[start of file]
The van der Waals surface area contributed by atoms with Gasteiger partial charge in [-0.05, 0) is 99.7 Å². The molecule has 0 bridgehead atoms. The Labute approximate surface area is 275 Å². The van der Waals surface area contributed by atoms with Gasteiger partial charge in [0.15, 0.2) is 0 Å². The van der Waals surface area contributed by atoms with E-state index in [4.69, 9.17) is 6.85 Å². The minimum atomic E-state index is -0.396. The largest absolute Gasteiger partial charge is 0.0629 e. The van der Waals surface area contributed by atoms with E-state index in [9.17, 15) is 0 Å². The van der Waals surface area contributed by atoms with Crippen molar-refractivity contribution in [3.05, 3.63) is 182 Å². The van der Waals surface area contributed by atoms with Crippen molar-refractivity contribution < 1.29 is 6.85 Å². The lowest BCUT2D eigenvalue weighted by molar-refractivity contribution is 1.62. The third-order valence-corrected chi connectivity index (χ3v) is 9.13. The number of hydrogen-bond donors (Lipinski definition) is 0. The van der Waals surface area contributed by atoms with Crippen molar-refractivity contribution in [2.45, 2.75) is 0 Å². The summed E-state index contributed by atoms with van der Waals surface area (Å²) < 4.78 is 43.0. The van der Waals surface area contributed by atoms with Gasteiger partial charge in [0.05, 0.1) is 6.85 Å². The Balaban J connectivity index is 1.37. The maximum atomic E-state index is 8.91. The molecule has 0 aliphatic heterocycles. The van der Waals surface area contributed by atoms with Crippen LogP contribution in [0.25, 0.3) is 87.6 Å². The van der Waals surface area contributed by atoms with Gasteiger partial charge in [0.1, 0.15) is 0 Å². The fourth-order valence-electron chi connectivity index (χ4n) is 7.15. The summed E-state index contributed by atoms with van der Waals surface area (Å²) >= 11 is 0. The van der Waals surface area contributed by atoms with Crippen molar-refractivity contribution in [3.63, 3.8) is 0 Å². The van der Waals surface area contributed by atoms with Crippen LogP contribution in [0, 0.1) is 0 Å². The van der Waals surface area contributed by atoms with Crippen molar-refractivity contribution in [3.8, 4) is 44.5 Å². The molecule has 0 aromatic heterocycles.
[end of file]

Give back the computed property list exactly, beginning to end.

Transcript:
The van der Waals surface area contributed by atoms with Gasteiger partial charge in [-0.05, 0) is 99.7 Å². The molecule has 0 bridgehead atoms. The Labute approximate surface area is 275 Å². The van der Waals surface area contributed by atoms with Gasteiger partial charge in [0.15, 0.2) is 0 Å². The van der Waals surface area contributed by atoms with E-state index in [4.69, 9.17) is 6.85 Å². The minimum atomic E-state index is -0.396. The largest absolute Gasteiger partial charge is 0.0629 e. The van der Waals surface area contributed by atoms with E-state index in [9.17, 15) is 0 Å². The van der Waals surface area contributed by atoms with Crippen molar-refractivity contribution in [3.05, 3.63) is 182 Å². The van der Waals surface area contributed by atoms with Crippen molar-refractivity contribution < 1.29 is 6.85 Å². The lowest BCUT2D eigenvalue weighted by molar-refractivity contribution is 1.62. The third-order valence-corrected chi connectivity index (χ3v) is 9.13. The number of hydrogen-bond donors (Lipinski definition) is 0. The van der Waals surface area contributed by atoms with Crippen molar-refractivity contribution in [2.45, 2.75) is 0 Å². The summed E-state index contributed by atoms with van der Waals surface area (Å²) < 4.78 is 43.0. The van der Waals surface area contributed by atoms with Gasteiger partial charge in [0.05, 0.1) is 6.85 Å². The Balaban J connectivity index is 1.37. The maximum atomic E-state index is 8.91. The molecule has 0 aliphatic heterocycles. The van der Waals surface area contributed by atoms with Crippen LogP contribution in [0.25, 0.3) is 87.6 Å². The van der Waals surface area contributed by atoms with Gasteiger partial charge in [0.1, 0.15) is 0 Å². The fourth-order valence-electron chi connectivity index (χ4n) is 7.15. The summed E-state index contributed by atoms with van der Waals surface area (Å²) >= 11 is 0. The van der Waals surface area contributed by atoms with Crippen molar-refractivity contribution in [3.63, 3.8) is 0 Å². The van der Waals surface area contributed by atoms with Crippen LogP contribution in [0, 0.1) is 0 Å². The van der Waals surface area contributed by atoms with Crippen molar-refractivity contribution in [3.8, 4) is 44.5 Å². The molecule has 0 aromatic heterocycles.